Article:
# [seqfan] Project: sequences obtained from Gaussian Integers via Hungarian binary method of encoding?

Antti Karttunen antti.karttunen at gmail.com
Sat Aug 20 21:31:00 CEST 2016

```Here's an old idea from my attic:

Consider the method of expressing Gaussian Integers as sums of powers of
(-1 + i) (with coefficients just either 0 or 1).
I call this "Hungarian binary method", as I first saw it at this web page:
http://szdg.lpds.sztaki.hu/szdg/desc_numsys_es.php
(but please tell if it is much older and discovered in some other country!)

By hand calculation, I get the following values for some small binary
vectors:

0000 = 0
0001 = 1
0010 = -1 + i
0011 = i
0100 = -2i
0101 = 1 - 2i
0110 = -1 - i
0111 = -i
1000 = 2 + 2i = (-1+i)^3
1001 = 3 + 2i
1010 = 1 + 3i
1011 = 2 + 3i
1100 = 2
1101 = 3
1110 = 1 + i
1111 = 2 + i
10000 = (-1+i)^4 = 1 + -4i + -6 + 4i + 1 = 2 -6 = -4

so with these we finally get:
11101 = -1 (for a moment I was afraid that it would not appear at all!)

Would it make sense to express with this system all kind of functions whose
domains and/or ranges are Gaussian Integers?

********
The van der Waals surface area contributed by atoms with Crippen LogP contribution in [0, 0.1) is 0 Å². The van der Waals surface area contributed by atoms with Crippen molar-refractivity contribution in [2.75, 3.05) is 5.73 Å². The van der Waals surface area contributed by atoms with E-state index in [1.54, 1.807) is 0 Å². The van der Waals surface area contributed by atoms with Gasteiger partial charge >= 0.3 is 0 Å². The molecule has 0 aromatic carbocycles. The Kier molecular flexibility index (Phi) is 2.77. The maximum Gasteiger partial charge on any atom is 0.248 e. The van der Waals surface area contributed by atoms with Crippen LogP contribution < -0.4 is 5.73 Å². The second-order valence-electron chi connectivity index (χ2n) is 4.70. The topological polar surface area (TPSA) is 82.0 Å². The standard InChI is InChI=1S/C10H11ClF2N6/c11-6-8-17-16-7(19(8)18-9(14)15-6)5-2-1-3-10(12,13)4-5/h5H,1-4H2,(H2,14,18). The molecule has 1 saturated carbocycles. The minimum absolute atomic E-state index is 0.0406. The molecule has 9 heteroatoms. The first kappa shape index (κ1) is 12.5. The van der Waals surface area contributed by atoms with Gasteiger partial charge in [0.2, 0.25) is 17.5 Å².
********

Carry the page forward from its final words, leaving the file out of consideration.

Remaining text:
(As OEIS sequences, I mean).

That is, in a slightly similar way as functions whose domain and/or range
are polynomials over GF(2) have been submitted via their encoded binary
representation, found under index entry http://oeis.org/wiki/Index_to_
OEIS:_Section_Ge#GF2X

Or are there better ones for Gaussian Integers? I'm not thinking here about
how easy it is for human beings to search the terms, but in terms of some
vaguely felt elegance/inelegance of the sequences encoded with it. That -1
appears so "late" (encoded by binary representation of 29) in this system
feels a bit worrisome.

In any case, as long as bitwise-AND(x,y) = 0 (x and y have no 1-bits in
common positions when encoded), then Gaussian_Integer_interpretation(x+y) =
Gaussian_Integer_interpretation(x) + Gaussian_Integer_interpretation(y).

For the starters, could somebody generate a list of numbers whose binary
representations map via this particular encoding to Gaussian primes? (I
don't have appropriate mathematical software at my reach, or cannot use it
properly).

Best regards,

Antti
```